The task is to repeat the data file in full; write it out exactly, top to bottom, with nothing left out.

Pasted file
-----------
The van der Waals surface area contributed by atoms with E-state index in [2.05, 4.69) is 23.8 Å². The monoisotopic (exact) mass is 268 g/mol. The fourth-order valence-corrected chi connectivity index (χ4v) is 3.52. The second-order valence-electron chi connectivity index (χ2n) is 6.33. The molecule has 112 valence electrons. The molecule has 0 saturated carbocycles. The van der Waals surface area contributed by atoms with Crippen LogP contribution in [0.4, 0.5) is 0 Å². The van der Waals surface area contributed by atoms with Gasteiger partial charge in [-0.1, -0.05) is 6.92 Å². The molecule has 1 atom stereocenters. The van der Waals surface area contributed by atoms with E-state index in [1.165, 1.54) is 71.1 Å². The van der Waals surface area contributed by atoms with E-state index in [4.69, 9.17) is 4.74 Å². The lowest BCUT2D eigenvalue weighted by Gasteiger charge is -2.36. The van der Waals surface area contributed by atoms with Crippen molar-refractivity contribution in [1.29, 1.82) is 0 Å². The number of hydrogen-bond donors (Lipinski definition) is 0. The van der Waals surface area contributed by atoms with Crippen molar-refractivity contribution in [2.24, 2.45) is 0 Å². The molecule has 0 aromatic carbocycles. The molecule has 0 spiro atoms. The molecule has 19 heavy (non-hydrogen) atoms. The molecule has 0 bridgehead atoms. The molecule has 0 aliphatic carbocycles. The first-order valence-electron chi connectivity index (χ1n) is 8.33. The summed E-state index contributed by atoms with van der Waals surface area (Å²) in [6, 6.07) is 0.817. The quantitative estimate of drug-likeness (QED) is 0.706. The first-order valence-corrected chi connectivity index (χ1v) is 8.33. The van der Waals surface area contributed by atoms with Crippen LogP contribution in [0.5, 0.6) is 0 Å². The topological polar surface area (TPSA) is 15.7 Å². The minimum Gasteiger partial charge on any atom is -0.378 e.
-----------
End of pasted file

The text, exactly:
The van der Waals surface area contributed by atoms with E-state index in [2.05, 4.69) is 23.8 Å². The monoisotopic (exact) mass is 268 g/mol. The fourth-order valence-corrected chi connectivity index (χ4v) is 3.52. The second-order valence-electron chi connectivity index (χ2n) is 6.33. The molecule has 112 valence electrons. The molecule has 0 saturated carbocycles. The van der Waals surface area contributed by atoms with Crippen LogP contribution in [0.4, 0.5) is 0 Å². The van der Waals surface area contributed by atoms with Gasteiger partial charge in [-0.1, -0.05) is 6.92 Å². The molecule has 1 atom stereocenters. The van der Waals surface area contributed by atoms with E-state index in [1.165, 1.54) is 71.1 Å². The van der Waals surface area contributed by atoms with E-state index in [4.69, 9.17) is 4.74 Å². The lowest BCUT2D eigenvalue weighted by Gasteiger charge is -2.36. The van der Waals surface area contributed by atoms with Crippen molar-refractivity contribution in [1.29, 1.82) is 0 Å². The number of hydrogen-bond donors (Lipinski definition) is 0. The van der Waals surface area contributed by atoms with Crippen molar-refractivity contribution in [2.24, 2.45) is 0 Å². The molecule has 0 aromatic carbocycles. The molecule has 0 spiro atoms. The molecule has 19 heavy (non-hydrogen) atoms. The molecule has 0 bridgehead atoms. The molecule has 0 aliphatic carbocycles. The first-order valence-electron chi connectivity index (χ1n) is 8.33. The summed E-state index contributed by atoms with van der Waals surface area (Å²) in [6, 6.07) is 0.817. The quantitative estimate of drug-likeness (QED) is 0.706. The first-order valence-corrected chi connectivity index (χ1v) is 8.33. The van der Waals surface area contributed by atoms with Crippen LogP contribution in [0.5, 0.6) is 0 Å². The topological polar surface area (TPSA) is 15.7 Å². The minimum Gasteiger partial charge on any atom is -0.378 e.